‘Please leave your guns at home,’ Canada politely asks US tourists
While Canadians are known for their easy going manner, Americans are known for their gun violence.
That prompted a press release from the Canada Border Services Agency (CBSA), which urged tourists not to carry firearms when traveling to the Great White North.
this dude at the border thingy tho he's like "u got guns?" "no" "u smuggling something for a friend?" "no" "a'ight welcome to canada man"— chey ପଓ*·˚ (@arkhamslight) August 9, 2016
“It is strongly recommended that you do not carry your firearm when traveling to Canada and/or transiting through Canada to reach another US destination,” the release read.
CBSA said all guns should be declared and “necessary permits” would be required.
The hockey lovers launched a small-scale “firearms awareness campaign” as a reminder to American gun owners that “Canadian laws are different to US ones.”
Pratt maintained that holders of concealed-carry permits are “the safest segment of the US population,” noting the bordering US states of Maine and Vermont have homicide rates similar to Canada, despite their more liberal gun laws.
The announcement comes a week after two men from Texas tried to sneak guns across the border in separate incidents. Both men were fined and sent back by Canadian authorities.
Although the latest campaign is aimed at tourists, more than half of all guns used for crimes in Toronto are smuggled from the US, according to an investigation by the Toronto Star.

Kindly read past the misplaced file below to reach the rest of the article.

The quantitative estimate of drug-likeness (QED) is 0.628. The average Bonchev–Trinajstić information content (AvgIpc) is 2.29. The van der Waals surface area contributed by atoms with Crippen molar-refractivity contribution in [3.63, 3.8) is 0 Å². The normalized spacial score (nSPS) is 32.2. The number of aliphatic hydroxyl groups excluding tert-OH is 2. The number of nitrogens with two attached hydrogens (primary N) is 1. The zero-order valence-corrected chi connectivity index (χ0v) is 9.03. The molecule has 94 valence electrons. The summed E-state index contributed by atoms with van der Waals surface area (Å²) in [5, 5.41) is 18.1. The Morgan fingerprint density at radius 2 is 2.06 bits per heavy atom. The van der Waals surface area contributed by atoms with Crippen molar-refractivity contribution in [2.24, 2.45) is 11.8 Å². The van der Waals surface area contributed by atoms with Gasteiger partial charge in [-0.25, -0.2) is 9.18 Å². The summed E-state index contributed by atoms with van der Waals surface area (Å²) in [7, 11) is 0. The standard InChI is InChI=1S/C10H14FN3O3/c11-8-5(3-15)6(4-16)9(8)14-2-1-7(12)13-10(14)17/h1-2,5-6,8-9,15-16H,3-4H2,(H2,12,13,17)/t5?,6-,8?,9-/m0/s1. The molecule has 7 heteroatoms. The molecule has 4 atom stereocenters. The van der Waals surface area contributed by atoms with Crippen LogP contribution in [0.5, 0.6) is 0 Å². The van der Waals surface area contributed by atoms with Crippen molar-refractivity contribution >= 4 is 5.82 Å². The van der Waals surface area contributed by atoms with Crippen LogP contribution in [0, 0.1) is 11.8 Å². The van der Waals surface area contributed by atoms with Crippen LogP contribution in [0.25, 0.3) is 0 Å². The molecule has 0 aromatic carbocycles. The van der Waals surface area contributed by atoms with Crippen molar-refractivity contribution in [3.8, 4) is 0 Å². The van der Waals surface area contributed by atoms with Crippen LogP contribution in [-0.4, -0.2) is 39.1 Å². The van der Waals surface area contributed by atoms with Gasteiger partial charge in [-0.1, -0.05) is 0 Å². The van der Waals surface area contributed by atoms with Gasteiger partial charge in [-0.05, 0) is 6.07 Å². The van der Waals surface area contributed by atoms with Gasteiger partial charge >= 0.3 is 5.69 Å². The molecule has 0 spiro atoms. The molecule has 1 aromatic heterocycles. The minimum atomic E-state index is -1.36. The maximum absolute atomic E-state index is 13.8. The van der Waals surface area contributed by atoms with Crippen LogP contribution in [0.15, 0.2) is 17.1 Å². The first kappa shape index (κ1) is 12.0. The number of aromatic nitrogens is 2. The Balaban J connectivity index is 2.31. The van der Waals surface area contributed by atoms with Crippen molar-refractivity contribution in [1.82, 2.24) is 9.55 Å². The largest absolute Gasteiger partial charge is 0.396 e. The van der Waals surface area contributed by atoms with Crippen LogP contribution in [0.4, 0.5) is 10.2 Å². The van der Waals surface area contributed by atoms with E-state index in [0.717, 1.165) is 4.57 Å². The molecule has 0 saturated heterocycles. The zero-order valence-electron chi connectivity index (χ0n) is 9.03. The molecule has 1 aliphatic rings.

US filmmaker and lifetime NRA member Michael Moore highlighted the differences in the gun culture between both countries in his award-winning film “Bowling for Columbine,” which explored the circumstances around the 1999 high school massacre in Colorado where two teens gunned down students and staff, killing 12 people and injuring 21 others.
Interesting article by Michael Moore. Hey, say what you want, he's an NRA Life Member. https://t.co/2ZzLpXn6wv— Carlos A. Fernandez (@IronmanMiami) July 27, 2016
Moore discovered many Canadians don’t lock their doors and said Americans “get afraid more easily.”
The US had a total of 8,813 homicides involving firearms in 2012, the most recent year for which statistics are available, and hot spots such as Florida and Washington DC weren’t even included in the count, according to data from Statistics Canada.
Canada had just 172 that year.
While the US now has more guns than people, Canada is ranked 13th in the world for gun ownership per capita.
I think one of the biggest misconceptions about Canada is that we don't have guns. We actually have quite a few, we're just quiet about it.— Caffeinated Otter (@caff_otter) August 10, 2016
There are nearly 10 million guns, both legal and illegal, with roughly one gun for every three Canucks, according to figures cited by gunpolicy.org.
Alan Voth, a firearms expert formerly with the Royal Canadian Mounted Police, told the Washington Post (WAPO) in 2014, after the mass shooting in Ottawa, that “Canadians have the mentality that the government will protect us – and we’re more likely to look to them for [our] safety. Americans take more responsibility for their own security.”
Similar to my experience owning guns in Canada where the emphasis is on rights AND responsibility; not just rights. https://t.co/fibl8sNJ4A— Joe Arvai (@DecisionLab) August 12, 2016
The right to bear arms is not written into Canada’s constitution, “first-time owners must... fill out a survey that asks about mental health and criminal record” and there is a “mandatory 28-day waiting period,” WAPO reported.